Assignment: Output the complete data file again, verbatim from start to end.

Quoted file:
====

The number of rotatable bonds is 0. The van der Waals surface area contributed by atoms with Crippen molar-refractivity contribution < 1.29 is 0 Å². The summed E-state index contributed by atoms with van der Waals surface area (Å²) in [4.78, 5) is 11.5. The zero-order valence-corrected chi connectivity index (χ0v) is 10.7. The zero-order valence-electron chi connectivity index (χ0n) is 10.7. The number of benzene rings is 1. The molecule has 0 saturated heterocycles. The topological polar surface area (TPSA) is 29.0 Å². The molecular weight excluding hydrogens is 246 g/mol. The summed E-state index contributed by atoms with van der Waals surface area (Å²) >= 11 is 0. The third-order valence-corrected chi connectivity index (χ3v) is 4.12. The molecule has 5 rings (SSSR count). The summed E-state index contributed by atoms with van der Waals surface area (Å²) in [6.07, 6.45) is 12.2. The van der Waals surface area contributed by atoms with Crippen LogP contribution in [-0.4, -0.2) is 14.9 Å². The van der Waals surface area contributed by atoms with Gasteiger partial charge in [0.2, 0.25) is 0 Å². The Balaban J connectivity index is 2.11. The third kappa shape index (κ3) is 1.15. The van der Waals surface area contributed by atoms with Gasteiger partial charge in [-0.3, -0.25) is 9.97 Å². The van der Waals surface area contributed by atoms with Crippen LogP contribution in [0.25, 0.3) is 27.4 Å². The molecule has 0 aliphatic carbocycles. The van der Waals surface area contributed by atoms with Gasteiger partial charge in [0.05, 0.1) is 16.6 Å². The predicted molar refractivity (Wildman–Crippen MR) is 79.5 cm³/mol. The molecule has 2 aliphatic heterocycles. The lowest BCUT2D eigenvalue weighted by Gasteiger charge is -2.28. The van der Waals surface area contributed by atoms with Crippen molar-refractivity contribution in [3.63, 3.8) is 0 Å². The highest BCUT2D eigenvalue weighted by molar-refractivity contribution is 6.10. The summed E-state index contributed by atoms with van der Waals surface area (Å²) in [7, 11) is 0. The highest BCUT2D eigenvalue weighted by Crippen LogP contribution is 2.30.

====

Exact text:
The number of rotatable bonds is 0. The van der Waals surface area contributed by atoms with Crippen molar-refractivity contribution < 1.29 is 0 Å². The summed E-state index contributed by atoms with van der Waals surface area (Å²) in [4.78, 5) is 11.5. The zero-order valence-corrected chi connectivity index (χ0v) is 10.7. The zero-order valence-electron chi connectivity index (χ0n) is 10.7. The number of benzene rings is 1. The molecule has 0 saturated heterocycles. The topological polar surface area (TPSA) is 29.0 Å². The molecular weight excluding hydrogens is 246 g/mol. The summed E-state index contributed by atoms with van der Waals surface area (Å²) >= 11 is 0. The third-order valence-corrected chi connectivity index (χ3v) is 4.12. The molecule has 5 rings (SSSR count). The summed E-state index contributed by atoms with van der Waals surface area (Å²) in [6.07, 6.45) is 12.2. The van der Waals surface area contributed by atoms with Crippen LogP contribution in [-0.4, -0.2) is 14.9 Å². The van der Waals surface area contributed by atoms with Gasteiger partial charge in [0.2, 0.25) is 0 Å². The Balaban J connectivity index is 2.11. The third kappa shape index (κ3) is 1.15. The van der Waals surface area contributed by atoms with Gasteiger partial charge in [-0.3, -0.25) is 9.97 Å². The van der Waals surface area contributed by atoms with Crippen LogP contribution in [0.25, 0.3) is 27.4 Å². The molecule has 0 aliphatic carbocycles. The van der Waals surface area contributed by atoms with Gasteiger partial charge in [0.05, 0.1) is 16.6 Å². The predicted molar refractivity (Wildman–Crippen MR) is 79.5 cm³/mol. The molecule has 2 aliphatic heterocycles. The lowest BCUT2D eigenvalue weighted by Gasteiger charge is -2.28. The van der Waals surface area contributed by atoms with Crippen molar-refractivity contribution in [3.63, 3.8) is 0 Å². The highest BCUT2D eigenvalue weighted by molar-refractivity contribution is 6.10. The summed E-state index contributed by atoms with van der Waals surface area (Å²) in [7, 11) is 0. The highest BCUT2D eigenvalue weighted by Crippen LogP contribution is 2.30.